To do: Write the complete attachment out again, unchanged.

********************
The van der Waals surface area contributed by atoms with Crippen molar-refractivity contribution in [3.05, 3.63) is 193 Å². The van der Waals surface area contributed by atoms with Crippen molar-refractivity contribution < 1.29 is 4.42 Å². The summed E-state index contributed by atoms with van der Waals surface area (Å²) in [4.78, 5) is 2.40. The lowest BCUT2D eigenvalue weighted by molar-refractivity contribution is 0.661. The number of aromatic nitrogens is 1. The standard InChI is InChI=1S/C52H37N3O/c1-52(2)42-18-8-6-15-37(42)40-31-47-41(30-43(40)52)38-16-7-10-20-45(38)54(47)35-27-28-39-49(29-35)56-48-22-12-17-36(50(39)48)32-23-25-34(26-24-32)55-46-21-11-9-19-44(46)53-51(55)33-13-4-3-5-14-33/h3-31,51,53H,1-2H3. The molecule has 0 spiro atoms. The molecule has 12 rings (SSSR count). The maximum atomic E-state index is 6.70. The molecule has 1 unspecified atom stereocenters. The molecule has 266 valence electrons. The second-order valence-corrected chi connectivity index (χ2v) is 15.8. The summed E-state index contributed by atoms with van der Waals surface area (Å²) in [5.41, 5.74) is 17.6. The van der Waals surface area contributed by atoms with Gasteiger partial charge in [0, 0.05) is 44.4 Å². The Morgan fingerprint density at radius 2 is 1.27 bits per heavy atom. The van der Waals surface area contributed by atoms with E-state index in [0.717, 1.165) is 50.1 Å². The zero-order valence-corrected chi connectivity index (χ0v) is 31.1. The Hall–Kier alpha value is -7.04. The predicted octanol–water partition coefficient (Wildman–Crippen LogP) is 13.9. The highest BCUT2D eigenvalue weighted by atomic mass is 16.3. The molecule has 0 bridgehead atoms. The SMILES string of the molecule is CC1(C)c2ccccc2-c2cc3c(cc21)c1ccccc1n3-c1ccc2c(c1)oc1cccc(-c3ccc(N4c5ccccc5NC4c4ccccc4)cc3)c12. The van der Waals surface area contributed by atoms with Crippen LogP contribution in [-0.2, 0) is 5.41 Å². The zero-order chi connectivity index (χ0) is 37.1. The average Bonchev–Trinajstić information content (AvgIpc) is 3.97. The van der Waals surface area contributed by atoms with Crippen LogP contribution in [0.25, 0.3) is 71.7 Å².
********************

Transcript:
The van der Waals surface area contributed by atoms with Crippen molar-refractivity contribution in [3.05, 3.63) is 193 Å². The van der Waals surface area contributed by atoms with Crippen molar-refractivity contribution < 1.29 is 4.42 Å². The summed E-state index contributed by atoms with van der Waals surface area (Å²) in [4.78, 5) is 2.40. The lowest BCUT2D eigenvalue weighted by molar-refractivity contribution is 0.661. The number of aromatic nitrogens is 1. The standard InChI is InChI=1S/C52H37N3O/c1-52(2)42-18-8-6-15-37(42)40-31-47-41(30-43(40)52)38-16-7-10-20-45(38)54(47)35-27-28-39-49(29-35)56-48-22-12-17-36(50(39)48)32-23-25-34(26-24-32)55-46-21-11-9-19-44(46)53-51(55)33-13-4-3-5-14-33/h3-31,51,53H,1-2H3. The molecule has 0 spiro atoms. The molecule has 12 rings (SSSR count). The maximum atomic E-state index is 6.70. The molecule has 1 unspecified atom stereocenters. The molecule has 266 valence electrons. The second-order valence-corrected chi connectivity index (χ2v) is 15.8. The summed E-state index contributed by atoms with van der Waals surface area (Å²) in [5.41, 5.74) is 17.6. The van der Waals surface area contributed by atoms with Gasteiger partial charge in [0, 0.05) is 44.4 Å². The Morgan fingerprint density at radius 2 is 1.27 bits per heavy atom. The van der Waals surface area contributed by atoms with E-state index in [0.717, 1.165) is 50.1 Å². The zero-order valence-corrected chi connectivity index (χ0v) is 31.1. The Hall–Kier alpha value is -7.04. The predicted octanol–water partition coefficient (Wildman–Crippen LogP) is 13.9. The highest BCUT2D eigenvalue weighted by atomic mass is 16.3. The molecule has 0 bridgehead atoms. The SMILES string of the molecule is CC1(C)c2ccccc2-c2cc3c(cc21)c1ccccc1n3-c1ccc2c(c1)oc1cccc(-c3ccc(N4c5ccccc5NC4c4ccccc4)cc3)c12. The van der Waals surface area contributed by atoms with Crippen LogP contribution in [-0.2, 0) is 5.41 Å². The zero-order chi connectivity index (χ0) is 37.1. The average Bonchev–Trinajstić information content (AvgIpc) is 3.97. The van der Waals surface area contributed by atoms with Crippen LogP contribution in [0.25, 0.3) is 71.7 Å².